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Nutrients, lifestyle and asthma

02 Sep 2021 12:01 PM | Anonymous member (Administrator)

Asthma is a chronic lung disease; symptoms include coughing, shortness of breath and wheezing. Caused by inflammation and swelling in the airways of the lungs, severe asthma attacks can be dangerous and even life-threatening.

 

The incidence of asthma seems to be higher in western countries, which can be rich in refined sugar, fats, and processed foods. Poor diet may, in turn, be linked to widespread deficiencies of certain nutrients, including vitamins. Focusing on fresh vegetables and fruit may help. There is no single superfood or nutrient that helps to improve asthma symptoms. Still, a diet rich in vegetables and fruits may help your symptoms and whole-body health.

 

As well as taking prescribed medicines and following advice from a healthcare professional carefully, some dietary factors and forms of exercise, movement and breathing may help. 

 

Vitamin D

Fat-soluble vitamin D is also known as the sunshine vitamin because most of our vitamin D is derived when the sun reacts with a cholesterol-like substance in the skin. Essential for bone health, vitamin D also affects the part of the immune system that identifies specific disease-causing microorganisms. Some of these microorganisms, such as respiratory viruses, may trigger asthma attacks.

To boost your vitamin D levels, practice safe sun. Dietary sources include dairy, eggs, fatty fish and UV treated mushrooms.

 

Vitamin C

Unlike most mammals, humans can't make water-soluble vitamin C, but all body cells need this water-soluble vitamin. A daily intake is important because the body can't retain large amounts. It's antioxidant and has anti-inflammatory properties that reduce oxidative stress, including placed on tissues in the airways. Vitamin C might reduce an individual's hypersensitivity to asthma triggers while reducing inflammation and hypersensitivity in a similar way that prescribed inhaled steroids work, according to researchers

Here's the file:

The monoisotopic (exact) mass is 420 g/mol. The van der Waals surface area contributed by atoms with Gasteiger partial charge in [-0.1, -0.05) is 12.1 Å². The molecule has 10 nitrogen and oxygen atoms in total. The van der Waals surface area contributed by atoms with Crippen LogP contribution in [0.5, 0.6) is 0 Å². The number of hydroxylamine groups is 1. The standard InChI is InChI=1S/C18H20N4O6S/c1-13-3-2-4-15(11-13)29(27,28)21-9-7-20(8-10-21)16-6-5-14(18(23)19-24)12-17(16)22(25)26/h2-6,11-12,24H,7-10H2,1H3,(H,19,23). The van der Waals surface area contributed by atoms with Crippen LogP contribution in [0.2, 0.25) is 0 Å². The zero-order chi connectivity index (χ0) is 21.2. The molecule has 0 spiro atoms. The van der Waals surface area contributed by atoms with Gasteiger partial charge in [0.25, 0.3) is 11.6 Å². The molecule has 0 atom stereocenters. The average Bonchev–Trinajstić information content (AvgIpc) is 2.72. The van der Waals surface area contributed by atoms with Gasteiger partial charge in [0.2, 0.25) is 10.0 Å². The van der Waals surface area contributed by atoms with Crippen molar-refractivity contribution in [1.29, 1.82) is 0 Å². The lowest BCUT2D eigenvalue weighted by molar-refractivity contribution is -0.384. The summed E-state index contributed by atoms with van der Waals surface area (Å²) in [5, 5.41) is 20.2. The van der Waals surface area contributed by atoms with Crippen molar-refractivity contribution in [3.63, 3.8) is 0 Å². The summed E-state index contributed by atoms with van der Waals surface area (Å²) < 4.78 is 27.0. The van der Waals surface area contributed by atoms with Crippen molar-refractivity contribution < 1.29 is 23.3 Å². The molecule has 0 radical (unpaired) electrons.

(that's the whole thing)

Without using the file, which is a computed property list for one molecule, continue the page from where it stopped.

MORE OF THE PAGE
Find vitamin C in vegetables and fruits. Enjoy seasonal and raw, when possible, to retain as much vitamin C destroyed by heat and exposure to air. 

 

Omega-3 fats

Several studies link fish and fish oil consumption - omega-3s - with a lower risk of asthma in children and young adults. Other research suggests that taking fish oil during the third trimester of pregnancy might cut children's risk of developing asthma. A study from Copenhagen found that consuming fish oil supplements could reduce childhood asthma rates.

Find omega-3s in fatty fish such as fresh tuna, salmon and sardines. Canned fish contains less omega-3s but is still a healthy option.

 

Exercise and yoga

Regular physical activity may help to reduce asthma symptoms by improving your lung health. As well as aerobic exercise and weight training to building muscle strength, you may want to add yoga into the mix. The ancient Indian practice of yoga involves held postures and movements performed with breathing techniques. Yoga aids relaxation and enhances fitness. Regular practice may help by improving posture and opening the chest muscles, which encourages better breathing.

Research suggests that yoga may improve quality of life and asthma symptoms to some extent. Always talk to your doctor about your exercise options. 


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